Don’t Worry About Your Mammogram
The big news this week was the recent report by the non-partisan, government sponsored, expert panel of physicians and scientists “the US preventative Services Task Force” recommending a major change in guidelines for screening mammography. The report suggested women between 40-49 should not be screened and women 50-59 should be screened once every other year instead of annually. Ok, so basically everyone agrees this is nuts. Women are outraged, physicians seem to universally disagree with the findings, and so does HHS Secretary Kathleen Sebelius. In fact, the main conclusion in the report was you get 81% of the benefit over the current screening guidelines if we make the change (and save lots of money) but what about the 19% of people who would not benefit?In truth, no needs to worry. Insurance companies are not going to change the coverage guidelines and stop paying for screening mammography based on this report. Certainly, the government is not going to change how Medicare reimburses doctors and hospitals (and it has nothing to do with the fact that women in the impacted age category are not eligible for Medicare anyway). The public simply will not allow this to happen. However, it is important to note women do not have universal protection today from insurance companies. Here is the secret – individual states determine whether an insurance company selling insurance in that state have to pay for mammography screening. Even in high cost, highly regulated states like New York, mammography coverage is not mandatory for large, self insured plans. But don’t worry about it anyway. No one wants to touch this topic.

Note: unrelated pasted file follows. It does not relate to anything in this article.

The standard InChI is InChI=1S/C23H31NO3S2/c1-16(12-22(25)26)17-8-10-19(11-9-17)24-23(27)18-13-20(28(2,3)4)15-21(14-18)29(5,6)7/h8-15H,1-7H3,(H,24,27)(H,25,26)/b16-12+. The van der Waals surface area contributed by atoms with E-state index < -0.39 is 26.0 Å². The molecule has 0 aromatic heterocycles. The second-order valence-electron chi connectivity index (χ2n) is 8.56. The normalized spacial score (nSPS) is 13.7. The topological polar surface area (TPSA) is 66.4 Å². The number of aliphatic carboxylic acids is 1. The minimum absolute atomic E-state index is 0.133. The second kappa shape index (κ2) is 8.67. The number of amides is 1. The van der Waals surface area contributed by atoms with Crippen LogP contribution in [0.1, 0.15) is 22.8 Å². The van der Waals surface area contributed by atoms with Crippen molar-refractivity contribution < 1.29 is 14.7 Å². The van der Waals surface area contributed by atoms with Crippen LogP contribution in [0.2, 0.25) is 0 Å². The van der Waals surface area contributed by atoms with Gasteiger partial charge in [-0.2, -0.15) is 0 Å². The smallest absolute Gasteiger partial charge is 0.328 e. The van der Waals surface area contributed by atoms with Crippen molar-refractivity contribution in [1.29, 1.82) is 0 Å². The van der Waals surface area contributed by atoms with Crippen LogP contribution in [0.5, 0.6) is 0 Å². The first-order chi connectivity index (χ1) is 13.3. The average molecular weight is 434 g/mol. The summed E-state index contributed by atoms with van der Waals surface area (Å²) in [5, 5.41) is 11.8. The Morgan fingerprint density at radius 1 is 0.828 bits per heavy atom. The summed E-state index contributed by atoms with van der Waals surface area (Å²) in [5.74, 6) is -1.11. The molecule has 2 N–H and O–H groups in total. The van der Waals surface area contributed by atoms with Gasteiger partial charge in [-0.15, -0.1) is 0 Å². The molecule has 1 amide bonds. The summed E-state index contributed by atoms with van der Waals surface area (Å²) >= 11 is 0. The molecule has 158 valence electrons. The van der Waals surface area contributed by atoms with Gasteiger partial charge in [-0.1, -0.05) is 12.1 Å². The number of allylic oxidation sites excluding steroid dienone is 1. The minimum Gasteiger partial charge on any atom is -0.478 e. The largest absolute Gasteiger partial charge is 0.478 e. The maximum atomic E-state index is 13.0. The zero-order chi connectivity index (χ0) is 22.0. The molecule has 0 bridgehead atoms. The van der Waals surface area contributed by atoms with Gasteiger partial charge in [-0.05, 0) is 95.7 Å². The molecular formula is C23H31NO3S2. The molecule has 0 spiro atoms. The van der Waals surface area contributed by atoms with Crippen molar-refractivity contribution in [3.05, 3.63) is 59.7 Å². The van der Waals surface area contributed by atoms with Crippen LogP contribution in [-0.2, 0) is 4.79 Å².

Here’s the catch. We are talking a great deal about healthcare reform right now. The Senate is getting ready (hopefully) to start debating their bill next week (stay tuned for my next blog). Part of healthcare reform is not just covering all uninsured Americans and making sure people can no longer be dropped by their insurance company. It is also about controlling the spiraling costs of the current system. One of the proposals in the Senate Bill includes an independent commission of experts that would be appointed to do exactly what the expert panel above did which is review current treatments/drugs/outcomes to make sure we are spending our Medicare dollars wisely. They would have the ability to stop Medicare from paying for certain services, only to be overruled by a majority in Congress — good luck with that one. Since most insurance plans follow Medicare guidelines, any future recommendations should they occur, would have broad implications. Can you imagine what would have happened if the mammography screening study was turned into policy? Even if the results suggested the panel was right, and the costs far outweighed the benefits, are we going to be ready to face this head on? I think the mammography study is not a good test case because given the findings, I would never expect to see a change in policy. But get ready. This is the process. Expensive drugs, drastic end of life measures, treatment protocols for horrific diseases will all be fair game. I hope our country is ready to start the process and have the conversation. We must do this now. As I said on Fox News this morning, the cost of doing nothing and watching our healthcare costs continue to climb above the 16% of the GDP it is today is far worse than reforming the system – even if we do not like everything written in the current bills. The price of doing nothing is far worse. Just be prepared.